Promoting Child Rights

Photo: Amran Hossain

Children with disabilities: Discrimination impedes development

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Jamil Mahmud

Photo: Amran Hossain

Photo: Amran Hossain

Discrimination in the family, the community and the workplace is at the core of most violations of the rights of children with disabilities in Bangladesh. Beliefs are that disability is a curse and these social beliefs are deeply rooted at all levels. While progress is slow, changes have been noted due to policy modifications and social mobilisation.
Unicef’s report “The State of the World’s Children 2013”, which was unveiled in Bangladesh recently and especially dedicated to children with disabilities, strongly recommends building more inclusive societies for them.
Bangladesh is among the first countries to ratify and bring into force the two most significant global documents that protect the rights of children with disabilities– the UN Convention on the Rights of the Child (CRC) and the UN Convention on the Rights of Persons with Disabilities (CRPD).
Rehabilitation services in Bangladesh are provided by the government under the direction of the Ministry of Social Welfare.
The country has taken a number of legislative and policy actions towards national adoption of the global commitments including the Children Policy 2011 and the Rights of Persons with Disabilities Act 2012.
However, the act, a key factor for taking further actions, is pending enactment.
Social Welfare Secretary Suraiya Begum said the bill was vetted by the law ministry. At present the ministry is waiting for sending it to the cabinet.
Knowing the exact number of children with disabilities and the types of problems they are facing is another issue for further actions. However, till date the government is in the dark in this regard, as no nationwide survey on children with disabilities was held in the past.
Recently the government has started a survey to count the number.
The survey was started in June and will end in August. The result will be known not before September, said the social welfare secretary.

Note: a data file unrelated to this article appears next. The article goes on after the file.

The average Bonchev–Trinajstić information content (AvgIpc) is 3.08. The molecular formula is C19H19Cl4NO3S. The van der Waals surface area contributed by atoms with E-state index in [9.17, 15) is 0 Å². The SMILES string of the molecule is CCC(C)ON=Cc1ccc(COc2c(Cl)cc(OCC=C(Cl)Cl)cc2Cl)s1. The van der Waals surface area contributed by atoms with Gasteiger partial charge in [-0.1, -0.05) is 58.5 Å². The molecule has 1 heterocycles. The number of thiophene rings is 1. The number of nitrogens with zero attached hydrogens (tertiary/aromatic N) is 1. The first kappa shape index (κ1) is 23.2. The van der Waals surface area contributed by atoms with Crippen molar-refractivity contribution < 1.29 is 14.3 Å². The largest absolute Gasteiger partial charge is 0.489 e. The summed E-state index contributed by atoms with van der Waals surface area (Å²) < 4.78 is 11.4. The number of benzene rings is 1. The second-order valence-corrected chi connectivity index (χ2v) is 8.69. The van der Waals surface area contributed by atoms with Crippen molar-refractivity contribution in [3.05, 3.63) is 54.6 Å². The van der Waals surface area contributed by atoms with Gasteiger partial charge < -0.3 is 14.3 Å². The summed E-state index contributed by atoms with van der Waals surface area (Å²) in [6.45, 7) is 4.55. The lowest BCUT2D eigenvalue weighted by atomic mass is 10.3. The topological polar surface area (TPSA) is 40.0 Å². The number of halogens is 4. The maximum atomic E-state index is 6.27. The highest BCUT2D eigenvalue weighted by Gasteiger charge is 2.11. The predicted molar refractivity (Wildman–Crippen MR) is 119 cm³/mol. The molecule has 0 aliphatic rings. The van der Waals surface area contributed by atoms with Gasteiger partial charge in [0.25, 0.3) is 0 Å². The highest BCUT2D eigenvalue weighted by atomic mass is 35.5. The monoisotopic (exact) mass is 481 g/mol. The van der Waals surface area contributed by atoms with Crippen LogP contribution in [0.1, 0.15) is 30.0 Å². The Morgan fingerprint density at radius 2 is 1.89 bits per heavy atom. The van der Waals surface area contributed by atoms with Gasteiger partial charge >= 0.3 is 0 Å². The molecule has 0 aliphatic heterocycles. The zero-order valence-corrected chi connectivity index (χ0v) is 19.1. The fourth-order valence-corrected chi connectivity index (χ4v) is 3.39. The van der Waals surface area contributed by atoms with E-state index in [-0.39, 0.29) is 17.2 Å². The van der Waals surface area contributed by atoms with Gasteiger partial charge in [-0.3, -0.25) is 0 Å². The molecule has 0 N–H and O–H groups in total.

Challenges to realisation of the rights of children with disabilities need to be understood within the context they live in Bangladesh. Bangladesh is one of the most densely populated countries and over 31 percent of the total population live below the national poverty line.
To make an inclusive society for the children with disabilities, the government has mandated the schools to build ramps. The government has a programme of awarding the children with stipends as well.
Children with disabilities at primary, secondary and higher secondary levels received Tk 300, 450 and 600 per month respectively in the fiscal year 2012-13. A total of 18,620 students with disabilities, including those who enrolled for higher studies, received the stipend, a source from the social welfare ministry said.
Kalyani is a special and inclusive education system for children with disabilities under Bangladesh Protibondhi Foundation. It has three centres in Dhaka.
Momtaz Begum, principal of the Malibagh school said 157 students including 26 regular children are enrolled in the school. The school has 15 staffs.
Children usually enjoy times here because, alongside study, the school has good entertainment facilities for them. Behaviour of the teachers and staffs are also good, said Nilufar Aktar, mother of a child with a disability.
A major initiative in the development of heath for children with disabilities is the establishment of Shishu Bikash Kendra (child development centre) in government medical colleges.
Ten centres with trained multi-disciplinary professionals are located in as many government medical hospitals with three in Dhaka.
The government has a plan to establish similar centres in its other medical hospitals as well, said Dr Naila Zaman Khan, national co-ordinator of the programme.
The Centre for Neurodevelopment and Autism in Children (CNAC) is another initiative where children with disabilities receive services. CNAC was launched in 2011 and is the first governmental initiative to establish a nationwide paediatric neurodevelopment and autism related management.
At present 100 to 150 children take services from the centre each day, said Professor Shaheen Akhter, executive director of the centre. She said 15 children can take services at its Day Care centre for five days in a week.
Prof Shaheen said they have further plan to turn the centre into an institute.

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